The new fi-compass study on the financial instruments financed by the European Maritime and Fisheries Fund (EMFF) in the 2014-2020 period is out. The study is based on feedback received from EMFF managing authorities and analysis of the ex-ante assessment work undertaken in some Member States: it evaluates the use of EMFF financial instruments and explores the potential use of those instruments after 2020.
The feedback, collected through an online survey, indicates that some EMFF managing authorities have used this type of tool in the past programming periods (e.g. Bulgaria, Estonia, Latvia, Romania) or are considering the use of financial instruments post-2020. Some EMFF managing authorities decided not to make use of financial instruments for a number of reasons, including the target group’s preference for grants, complexity of the delivery mechanism and administrative burden. The timeframe for implementation was also a factor, as well as the small size of possible programme allocations combined with lack of economies of scale.
Despite the limited deployment of EMFF financial instruments during 2014-2020, the report reveals that there is potential for greater use of those instruments under the new European Maritime Fisheries and Aquaculture Fund (EMFAF). A number of EMFAF managing authorities are already in the process of preparing their ex-ante assessments or exploring the possibility to use financial instruments in their programmes, including Estonia, Finland, Bulgaria, Italy and Romania.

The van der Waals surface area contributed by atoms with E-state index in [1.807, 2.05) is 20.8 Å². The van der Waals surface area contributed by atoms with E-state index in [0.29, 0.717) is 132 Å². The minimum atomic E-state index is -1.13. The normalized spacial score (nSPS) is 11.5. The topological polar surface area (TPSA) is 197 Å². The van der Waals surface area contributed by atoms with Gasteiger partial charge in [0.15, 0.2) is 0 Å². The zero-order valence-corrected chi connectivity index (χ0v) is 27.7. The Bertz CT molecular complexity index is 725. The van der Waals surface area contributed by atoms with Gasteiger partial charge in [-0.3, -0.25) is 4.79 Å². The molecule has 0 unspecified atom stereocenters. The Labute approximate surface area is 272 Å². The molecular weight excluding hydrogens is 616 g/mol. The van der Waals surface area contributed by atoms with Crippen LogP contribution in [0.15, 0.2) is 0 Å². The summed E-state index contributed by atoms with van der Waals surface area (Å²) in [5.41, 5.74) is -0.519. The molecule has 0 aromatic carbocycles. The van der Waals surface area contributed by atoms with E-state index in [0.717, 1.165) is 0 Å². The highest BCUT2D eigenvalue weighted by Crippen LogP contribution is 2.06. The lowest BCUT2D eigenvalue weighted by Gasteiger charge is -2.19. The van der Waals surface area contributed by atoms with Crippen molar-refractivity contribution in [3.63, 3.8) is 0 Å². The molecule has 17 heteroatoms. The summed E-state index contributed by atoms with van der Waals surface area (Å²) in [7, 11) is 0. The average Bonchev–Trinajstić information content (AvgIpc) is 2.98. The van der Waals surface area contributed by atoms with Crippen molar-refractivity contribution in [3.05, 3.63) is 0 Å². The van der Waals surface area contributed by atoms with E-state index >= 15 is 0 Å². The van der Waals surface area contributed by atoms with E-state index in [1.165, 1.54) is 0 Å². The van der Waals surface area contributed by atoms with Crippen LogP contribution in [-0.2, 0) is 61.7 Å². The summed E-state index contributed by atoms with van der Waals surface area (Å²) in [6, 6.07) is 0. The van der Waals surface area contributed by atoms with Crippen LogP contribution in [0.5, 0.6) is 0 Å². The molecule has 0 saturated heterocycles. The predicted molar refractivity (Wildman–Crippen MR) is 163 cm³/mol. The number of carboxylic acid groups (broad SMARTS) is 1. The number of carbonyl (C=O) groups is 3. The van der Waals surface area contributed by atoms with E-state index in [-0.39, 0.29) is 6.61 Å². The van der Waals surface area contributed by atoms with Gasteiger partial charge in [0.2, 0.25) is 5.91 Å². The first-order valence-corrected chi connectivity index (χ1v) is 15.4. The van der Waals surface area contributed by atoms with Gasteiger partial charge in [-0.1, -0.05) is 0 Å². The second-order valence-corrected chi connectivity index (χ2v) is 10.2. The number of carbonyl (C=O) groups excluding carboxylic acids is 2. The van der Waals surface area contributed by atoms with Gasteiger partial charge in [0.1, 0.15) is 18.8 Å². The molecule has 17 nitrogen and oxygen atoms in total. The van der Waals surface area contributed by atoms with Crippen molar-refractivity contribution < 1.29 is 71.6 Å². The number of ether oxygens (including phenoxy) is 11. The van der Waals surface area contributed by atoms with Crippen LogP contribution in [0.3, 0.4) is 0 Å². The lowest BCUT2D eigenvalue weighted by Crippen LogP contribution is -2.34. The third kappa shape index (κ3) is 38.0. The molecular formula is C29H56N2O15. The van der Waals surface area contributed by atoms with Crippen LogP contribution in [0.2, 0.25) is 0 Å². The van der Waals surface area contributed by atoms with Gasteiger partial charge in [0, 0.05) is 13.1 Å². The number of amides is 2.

Analysis shows that capacity building measures aimed at enhancing EMFAF stakeholders’ (i.e. managing authorities’ staff, final recipients and financial intermediaries) knowledge on financial instruments could also underpin increased uptake.
The improved and more flexible implementation options foreseen in the Common Provisions Regulation (CPR) will further allow EMFAF managing authorities to develop tailored support packages addressing the needs of targeted groups and policy objectives, such as generational renewal (while avoiding overcapacity and overfishing), sustainable aquaculture, innovation and diversification, supporting the whole seafood value chain to face current and future challenges.
In addition, experiences and lessons learnt from existing initiatives at EU and national level to support blue economy investments, such as the BlueInvest and the PORTUGAL BLUE, have been analysed and may provide a valuable source of inspiration on the design of future financial instruments under the EMFAF and at EU level under InvestEU.